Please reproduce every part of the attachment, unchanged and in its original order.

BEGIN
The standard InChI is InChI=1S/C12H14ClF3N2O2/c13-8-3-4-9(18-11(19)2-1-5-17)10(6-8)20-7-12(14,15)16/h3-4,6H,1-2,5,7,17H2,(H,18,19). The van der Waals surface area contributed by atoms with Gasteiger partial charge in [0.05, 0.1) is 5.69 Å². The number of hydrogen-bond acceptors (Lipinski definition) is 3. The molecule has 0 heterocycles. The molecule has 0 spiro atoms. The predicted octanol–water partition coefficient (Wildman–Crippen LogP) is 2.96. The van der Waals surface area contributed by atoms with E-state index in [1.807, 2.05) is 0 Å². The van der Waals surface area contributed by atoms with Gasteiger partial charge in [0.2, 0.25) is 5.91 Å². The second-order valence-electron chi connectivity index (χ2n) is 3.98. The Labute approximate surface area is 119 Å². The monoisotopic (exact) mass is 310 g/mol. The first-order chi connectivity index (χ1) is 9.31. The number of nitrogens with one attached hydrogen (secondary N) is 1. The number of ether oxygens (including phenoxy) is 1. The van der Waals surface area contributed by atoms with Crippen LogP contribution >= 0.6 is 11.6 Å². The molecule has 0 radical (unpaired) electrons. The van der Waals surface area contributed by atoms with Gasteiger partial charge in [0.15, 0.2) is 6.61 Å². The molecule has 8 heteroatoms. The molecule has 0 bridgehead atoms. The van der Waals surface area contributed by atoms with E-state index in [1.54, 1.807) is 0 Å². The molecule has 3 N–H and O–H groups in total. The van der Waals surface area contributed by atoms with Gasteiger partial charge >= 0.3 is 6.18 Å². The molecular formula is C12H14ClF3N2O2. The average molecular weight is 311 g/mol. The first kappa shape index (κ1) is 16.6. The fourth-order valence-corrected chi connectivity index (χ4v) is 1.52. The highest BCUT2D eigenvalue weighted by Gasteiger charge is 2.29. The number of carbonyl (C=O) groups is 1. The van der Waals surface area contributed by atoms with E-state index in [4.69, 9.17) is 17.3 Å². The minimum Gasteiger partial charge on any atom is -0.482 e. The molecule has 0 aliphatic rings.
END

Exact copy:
The standard InChI is InChI=1S/C12H14ClF3N2O2/c13-8-3-4-9(18-11(19)2-1-5-17)10(6-8)20-7-12(14,15)16/h3-4,6H,1-2,5,7,17H2,(H,18,19). The van der Waals surface area contributed by atoms with Gasteiger partial charge in [0.05, 0.1) is 5.69 Å². The number of hydrogen-bond acceptors (Lipinski definition) is 3. The molecule has 0 heterocycles. The molecule has 0 spiro atoms. The predicted octanol–water partition coefficient (Wildman–Crippen LogP) is 2.96. The van der Waals surface area contributed by atoms with E-state index in [1.807, 2.05) is 0 Å². The van der Waals surface area contributed by atoms with Gasteiger partial charge in [0.2, 0.25) is 5.91 Å². The second-order valence-electron chi connectivity index (χ2n) is 3.98. The Labute approximate surface area is 119 Å². The monoisotopic (exact) mass is 310 g/mol. The first-order chi connectivity index (χ1) is 9.31. The number of nitrogens with one attached hydrogen (secondary N) is 1. The number of ether oxygens (including phenoxy) is 1. The van der Waals surface area contributed by atoms with Crippen LogP contribution >= 0.6 is 11.6 Å². The molecule has 0 radical (unpaired) electrons. The van der Waals surface area contributed by atoms with Gasteiger partial charge in [0.15, 0.2) is 6.61 Å². The molecule has 8 heteroatoms. The molecule has 0 bridgehead atoms. The van der Waals surface area contributed by atoms with E-state index in [1.54, 1.807) is 0 Å². The molecule has 3 N–H and O–H groups in total. The van der Waals surface area contributed by atoms with Gasteiger partial charge >= 0.3 is 6.18 Å². The molecular formula is C12H14ClF3N2O2. The average molecular weight is 311 g/mol. The first kappa shape index (κ1) is 16.6. The fourth-order valence-corrected chi connectivity index (χ4v) is 1.52. The highest BCUT2D eigenvalue weighted by Gasteiger charge is 2.29. The number of carbonyl (C=O) groups is 1. The van der Waals surface area contributed by atoms with E-state index in [4.69, 9.17) is 17.3 Å². The minimum Gasteiger partial charge on any atom is -0.482 e. The molecule has 0 aliphatic rings.